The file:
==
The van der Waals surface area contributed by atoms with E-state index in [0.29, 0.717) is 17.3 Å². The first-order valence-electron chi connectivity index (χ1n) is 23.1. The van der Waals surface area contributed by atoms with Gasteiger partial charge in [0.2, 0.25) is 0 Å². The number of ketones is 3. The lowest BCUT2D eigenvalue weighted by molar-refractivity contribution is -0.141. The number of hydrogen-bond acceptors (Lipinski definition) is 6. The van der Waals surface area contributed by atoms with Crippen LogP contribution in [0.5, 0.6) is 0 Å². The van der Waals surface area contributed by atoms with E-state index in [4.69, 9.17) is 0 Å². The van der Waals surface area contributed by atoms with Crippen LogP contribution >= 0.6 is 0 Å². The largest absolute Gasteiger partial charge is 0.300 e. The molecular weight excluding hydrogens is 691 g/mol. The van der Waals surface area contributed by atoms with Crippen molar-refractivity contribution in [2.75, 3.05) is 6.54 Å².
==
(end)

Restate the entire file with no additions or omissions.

The van der Waals surface area contributed by atoms with E-state index in [0.29, 0.717) is 17.3 Å². The first-order valence-electron chi connectivity index (χ1n) is 23.1. The van der Waals surface area contributed by atoms with Gasteiger partial charge in [0.2, 0.25) is 0 Å². The number of ketones is 3. The lowest BCUT2D eigenvalue weighted by molar-refractivity contribution is -0.141. The number of hydrogen-bond acceptors (Lipinski definition) is 6. The van der Waals surface area contributed by atoms with Crippen LogP contribution in [0.5, 0.6) is 0 Å². The van der Waals surface area contributed by atoms with E-state index in [4.69, 9.17) is 0 Å². The van der Waals surface area contributed by atoms with Crippen LogP contribution >= 0.6 is 0 Å². The largest absolute Gasteiger partial charge is 0.300 e. The molecular weight excluding hydrogens is 691 g/mol. The van der Waals surface area contributed by atoms with Crippen molar-refractivity contribution in [2.75, 3.05) is 6.54 Å².